• Meet and work with industry professional.
  • Design and run our own online TV channel.

Make the most of our state-of-the-art facilities

Facilities in action

This short video shows our students using the media facilities available to them:

  • Editing suites
  • Recording studio
  • Photography studio
  • Daylight studio
  • Green screen studio
  • TV studio
  • Infinity cove

<p>Film and TV production studio</p>
Our new TV studio in Scott Building
<p>Film &amp; Television Production facilities <br></p>
<p>Film &amp; Television Production facilities <br></p>
<p>Film &amp; Television Production studio - infinity curve<br></p>
Infinity Cove Video Studio
<p>Film &amp; Television Production gallery<br></p>
Gallery

Our Film & Television Production lecture series

We have invited a number of industry professionals to come and speak in Plymouth. Speakers have included an award-winning Filmmaker, a DoP/Producer and film book author, Set Designers, an Executive Producer, a Newsroom Journalist, a Producer and a Director. They have worked on programmes including Blue Planet, BBC News, Top of the Pops and The One Show.

These lectures give you a chance to listen to and question professionals on their work and get a real insight into their careers. 

Find out about upcoming speakers and see who has been involved in previous lecture series

Working with experts

Rob Hopkin, Director of BBC's Question Time, has been working closely with our students on their TV Studio and Programming module.

Within this module, students gain practical experience of a variety of productions in our purpose-built television studio. They learn about multi-camera use, studio lighting, designing TV studio sets, autocue, vision mixing, directing and producing.  Working with Rob has given them the opportunity to learn what it is like to work on high-profile TV shows, with the chance to ask an industry expert about his role and experiences.

After the module, Rob said:

"To watch the students develop from a group of loosely-associated individuals to coalesce into two teams of focused and committed programme makers was remarkable. There was determination to achieve the goals set for them individually and collectively. They undertook challenges and adopted roles that, until the course began, most of them had not much awareness of, but the biggest lesson learnt was the fundamental need for concise communication among their team and the crucial elements of mutual trust and interdependence".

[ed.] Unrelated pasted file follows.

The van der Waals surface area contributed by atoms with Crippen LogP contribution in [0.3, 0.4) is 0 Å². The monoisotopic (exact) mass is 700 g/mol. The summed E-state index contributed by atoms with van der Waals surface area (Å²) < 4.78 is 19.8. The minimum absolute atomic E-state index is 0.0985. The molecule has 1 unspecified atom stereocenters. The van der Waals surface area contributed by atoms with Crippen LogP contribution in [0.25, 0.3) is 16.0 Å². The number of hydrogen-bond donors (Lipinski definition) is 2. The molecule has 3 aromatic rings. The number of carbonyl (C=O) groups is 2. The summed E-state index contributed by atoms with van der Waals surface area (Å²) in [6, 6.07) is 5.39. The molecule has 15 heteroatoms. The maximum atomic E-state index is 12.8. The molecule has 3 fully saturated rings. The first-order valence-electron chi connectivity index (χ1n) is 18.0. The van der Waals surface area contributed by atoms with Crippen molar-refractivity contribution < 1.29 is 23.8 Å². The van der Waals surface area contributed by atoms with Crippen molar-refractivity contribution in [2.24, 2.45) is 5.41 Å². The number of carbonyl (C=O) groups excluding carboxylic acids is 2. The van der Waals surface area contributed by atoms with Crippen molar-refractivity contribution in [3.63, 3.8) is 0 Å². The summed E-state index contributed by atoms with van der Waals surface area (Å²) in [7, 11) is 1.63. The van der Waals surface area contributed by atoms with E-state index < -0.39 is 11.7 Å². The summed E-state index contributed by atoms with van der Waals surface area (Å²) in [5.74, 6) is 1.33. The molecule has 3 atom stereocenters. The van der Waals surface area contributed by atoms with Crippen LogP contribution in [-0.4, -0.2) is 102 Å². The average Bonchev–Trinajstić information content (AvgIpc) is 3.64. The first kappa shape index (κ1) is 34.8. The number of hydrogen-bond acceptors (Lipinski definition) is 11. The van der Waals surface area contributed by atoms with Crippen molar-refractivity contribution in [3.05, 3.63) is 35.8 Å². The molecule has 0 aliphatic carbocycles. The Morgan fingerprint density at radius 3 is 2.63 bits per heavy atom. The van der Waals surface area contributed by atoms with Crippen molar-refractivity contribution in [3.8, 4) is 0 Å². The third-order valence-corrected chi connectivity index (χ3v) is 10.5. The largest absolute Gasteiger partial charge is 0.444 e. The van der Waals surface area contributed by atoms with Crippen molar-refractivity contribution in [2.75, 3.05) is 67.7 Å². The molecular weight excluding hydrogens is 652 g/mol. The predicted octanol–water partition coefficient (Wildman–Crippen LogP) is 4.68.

A student perspective

Steven Weaver talks about his experience of his first year on the course

Before I started, I knew I wanted to work in both television and film. Most universities I looked at offered one or the other, and when I looked at the modules on offer in the first year at Plymouth I saw the course offered everything I was interested in, which was a big influence in my decision. When the course starts, everyone is in the same boat; we’re all learning how to work together. In one of our first modules, TV Studio and Programming, we were taught in part by Rob Hopkin, the Director of BBC One’s Question Time, which was a fantastic learning experience. It was great to get the experience of someone who has 20 or 30 years in the industry. From starting as a group to putting together a live production in which we had to communicate with each other, we saw a huge difference in the way we worked. We wouldn’t have been able to do that at the start.

The grounding we got in the first two modules set us up for the Film School module, in which we produced a three minute film and a production folder. The build-up to that film was a series of challenges, such as telling a story in one shot, then in five shots, then swapping your film with someone else to work on the sound. You learn so much that way – you learn that changing just one thing can have a huge effect on a film, as well as things you might not have thought of, such as how to work with actors, and how to bring the whole thing together. We’re always stepping up and improving.

Most recently, in the sound module, I chose to study Foley, which was something I hadn’t considered before. Doing that has massively opened up my eyes as to how to improve the sound in my films, and as the next module we’re doing is about documentary making, I’ll be taking forward all the skills I’ve learned so far into that.

<p>Film &amp; Television Production student Steven Weaver<br></p>
Steven at work in the Gallery
<p>Film &amp; Television Production student Steven Weaver<br></p>
Still from Steven’s film Reverie

Student work

Take a look at this video produced by our BA (Hons) Film & Television student Steven Weaver for Dartmoor Zoological Park as part of his coursework. 

"Dartmoor Zoo. Home to a variety of animals from all parts of the globe. What does it take to look after them and what motivates the keeper to do what they do?. I followed Senior Cat Keeper Alex to find out."
Content warning: the film includes carcass preparation for the cats' food.